Document Type

Book Chapter

Publication Date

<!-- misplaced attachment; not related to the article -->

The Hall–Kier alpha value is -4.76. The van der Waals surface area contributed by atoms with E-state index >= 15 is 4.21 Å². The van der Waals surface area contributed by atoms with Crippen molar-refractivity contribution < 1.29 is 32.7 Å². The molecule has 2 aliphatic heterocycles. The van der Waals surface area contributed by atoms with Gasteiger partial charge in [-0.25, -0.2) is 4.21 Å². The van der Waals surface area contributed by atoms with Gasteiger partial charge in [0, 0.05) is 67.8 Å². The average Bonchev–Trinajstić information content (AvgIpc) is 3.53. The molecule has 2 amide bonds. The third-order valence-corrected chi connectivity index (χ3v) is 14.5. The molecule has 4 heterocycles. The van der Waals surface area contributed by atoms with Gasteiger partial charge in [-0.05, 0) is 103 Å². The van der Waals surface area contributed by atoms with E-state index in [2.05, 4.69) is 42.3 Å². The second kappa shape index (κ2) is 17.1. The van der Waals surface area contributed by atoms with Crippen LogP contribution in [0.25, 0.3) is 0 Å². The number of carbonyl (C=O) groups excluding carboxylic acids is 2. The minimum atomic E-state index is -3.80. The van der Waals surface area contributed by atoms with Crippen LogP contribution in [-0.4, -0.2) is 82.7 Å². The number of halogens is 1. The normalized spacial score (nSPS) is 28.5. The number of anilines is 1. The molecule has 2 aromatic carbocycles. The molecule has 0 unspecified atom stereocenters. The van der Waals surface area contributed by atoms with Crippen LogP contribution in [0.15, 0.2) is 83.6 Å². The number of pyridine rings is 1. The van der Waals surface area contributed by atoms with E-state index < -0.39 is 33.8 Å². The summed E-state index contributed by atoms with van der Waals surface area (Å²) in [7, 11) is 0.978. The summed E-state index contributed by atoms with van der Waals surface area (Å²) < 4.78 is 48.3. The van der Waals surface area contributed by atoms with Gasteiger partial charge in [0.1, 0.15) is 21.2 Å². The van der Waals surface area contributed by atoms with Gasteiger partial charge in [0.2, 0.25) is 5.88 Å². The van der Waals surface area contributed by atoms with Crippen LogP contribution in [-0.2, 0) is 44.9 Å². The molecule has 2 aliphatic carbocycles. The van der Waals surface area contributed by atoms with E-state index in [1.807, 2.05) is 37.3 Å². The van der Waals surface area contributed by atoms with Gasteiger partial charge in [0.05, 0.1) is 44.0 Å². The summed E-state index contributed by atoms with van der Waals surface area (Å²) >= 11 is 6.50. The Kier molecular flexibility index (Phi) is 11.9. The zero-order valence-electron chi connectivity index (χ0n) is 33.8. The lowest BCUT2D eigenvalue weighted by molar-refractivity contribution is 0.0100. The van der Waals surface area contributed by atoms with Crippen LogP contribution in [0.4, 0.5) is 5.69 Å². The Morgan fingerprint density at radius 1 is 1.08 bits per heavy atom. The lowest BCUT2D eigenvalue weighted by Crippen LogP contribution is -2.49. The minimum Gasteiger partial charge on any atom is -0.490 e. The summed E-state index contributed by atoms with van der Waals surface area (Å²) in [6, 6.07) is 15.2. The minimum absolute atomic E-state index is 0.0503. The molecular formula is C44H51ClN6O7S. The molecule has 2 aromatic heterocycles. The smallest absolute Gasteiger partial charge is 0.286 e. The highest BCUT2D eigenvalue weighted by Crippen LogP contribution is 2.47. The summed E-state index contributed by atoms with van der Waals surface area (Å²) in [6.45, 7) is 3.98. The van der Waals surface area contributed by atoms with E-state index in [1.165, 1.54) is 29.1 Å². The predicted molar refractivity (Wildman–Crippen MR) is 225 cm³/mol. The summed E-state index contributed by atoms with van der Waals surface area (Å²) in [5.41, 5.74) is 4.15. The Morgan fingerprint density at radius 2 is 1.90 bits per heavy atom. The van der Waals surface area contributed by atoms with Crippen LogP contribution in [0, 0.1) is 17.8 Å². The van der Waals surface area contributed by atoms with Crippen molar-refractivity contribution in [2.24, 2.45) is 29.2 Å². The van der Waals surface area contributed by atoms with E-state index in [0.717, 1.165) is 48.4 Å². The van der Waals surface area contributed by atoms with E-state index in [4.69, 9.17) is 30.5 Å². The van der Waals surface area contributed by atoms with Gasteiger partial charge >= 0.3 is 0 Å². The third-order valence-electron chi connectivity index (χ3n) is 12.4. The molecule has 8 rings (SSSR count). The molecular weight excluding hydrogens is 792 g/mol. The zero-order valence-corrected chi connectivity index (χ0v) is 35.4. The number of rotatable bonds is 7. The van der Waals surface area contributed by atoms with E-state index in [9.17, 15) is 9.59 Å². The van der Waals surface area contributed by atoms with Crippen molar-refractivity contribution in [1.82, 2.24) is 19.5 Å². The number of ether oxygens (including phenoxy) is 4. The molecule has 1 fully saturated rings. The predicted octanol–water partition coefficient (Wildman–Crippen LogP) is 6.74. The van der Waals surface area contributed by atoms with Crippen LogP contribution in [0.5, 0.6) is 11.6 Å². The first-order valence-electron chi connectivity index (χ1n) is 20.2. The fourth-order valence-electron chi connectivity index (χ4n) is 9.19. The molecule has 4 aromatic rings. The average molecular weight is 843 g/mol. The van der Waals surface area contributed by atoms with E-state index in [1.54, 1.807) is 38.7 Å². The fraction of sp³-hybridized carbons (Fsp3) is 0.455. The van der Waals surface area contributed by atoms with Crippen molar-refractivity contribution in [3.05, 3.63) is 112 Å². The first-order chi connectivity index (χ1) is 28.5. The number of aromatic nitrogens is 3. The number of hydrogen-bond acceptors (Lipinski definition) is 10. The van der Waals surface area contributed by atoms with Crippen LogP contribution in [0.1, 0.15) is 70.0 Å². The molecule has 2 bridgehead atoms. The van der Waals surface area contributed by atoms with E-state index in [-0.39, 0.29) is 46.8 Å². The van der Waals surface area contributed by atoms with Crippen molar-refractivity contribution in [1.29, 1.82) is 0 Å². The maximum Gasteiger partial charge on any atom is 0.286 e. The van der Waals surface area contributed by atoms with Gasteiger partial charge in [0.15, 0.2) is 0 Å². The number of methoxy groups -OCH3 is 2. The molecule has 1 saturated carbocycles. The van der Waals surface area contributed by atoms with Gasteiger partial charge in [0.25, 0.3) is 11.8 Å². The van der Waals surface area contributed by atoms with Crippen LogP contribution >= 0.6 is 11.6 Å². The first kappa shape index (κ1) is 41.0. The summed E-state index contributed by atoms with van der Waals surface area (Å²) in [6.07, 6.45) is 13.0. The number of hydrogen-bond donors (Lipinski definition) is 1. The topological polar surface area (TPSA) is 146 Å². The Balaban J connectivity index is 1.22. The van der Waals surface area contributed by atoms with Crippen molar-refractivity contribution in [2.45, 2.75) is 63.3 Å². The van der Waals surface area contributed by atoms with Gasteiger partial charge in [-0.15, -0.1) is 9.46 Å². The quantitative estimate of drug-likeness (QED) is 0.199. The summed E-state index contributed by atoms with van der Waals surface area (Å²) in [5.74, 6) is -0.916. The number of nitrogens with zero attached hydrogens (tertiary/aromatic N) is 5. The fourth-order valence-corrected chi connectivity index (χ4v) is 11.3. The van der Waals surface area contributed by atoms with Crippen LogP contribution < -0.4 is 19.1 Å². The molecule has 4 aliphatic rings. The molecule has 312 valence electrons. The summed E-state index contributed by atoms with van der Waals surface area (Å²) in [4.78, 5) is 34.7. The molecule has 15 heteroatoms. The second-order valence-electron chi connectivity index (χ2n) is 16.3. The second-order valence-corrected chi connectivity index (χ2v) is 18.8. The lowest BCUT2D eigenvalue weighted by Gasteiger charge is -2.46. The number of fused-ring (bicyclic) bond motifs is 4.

The U.S. government has a long-standing interest in encouraging research and development (R&D) by American companies. Congress feels that the common-property nature of the know-how produced by R&D, and the competitive advantage that greater R&D affords U.S. firms in global markets, means that too little R&D is likely to be undertaken by private firms in the absence of strong government support. Concern over the sluggish rate of U.S. productivity growth in the 1970s, combined with alarm over rising foreign competition, led Congress to enact two tax changes in 1981 designed to stimulate R&D. The first, the research and experimentation tax credit, established a 25 percent credit for new research expenditures by U.S. firms. The second change, a suspension of Treasury regulation §1.861-8, offered very generous tax treatment of R&D performed in the United States by certain multinational corporations. In this paper, I examine the incentives introduced by this second change the suspension of §1.861-8—and the way that American multinationals responded to those incentives. The §1.861-8 rules were modified several times between 1986 and 1990 in a manner that affected only certain firms, so it is possible to infer the effect of the law by observing the responses of different companies to the changes. Based on these results, it appears that American multinationals significantly changed their R&D expenditures in response to tax policy in the 1980s. Nevertheless, the 1981 change may not have had the intended effect of greatly increasing R&D activity in the United States. In part, this may be due to some misunderstandings about the incentives that were embodied in the law prior to 1981 (and in its modifications after 1986).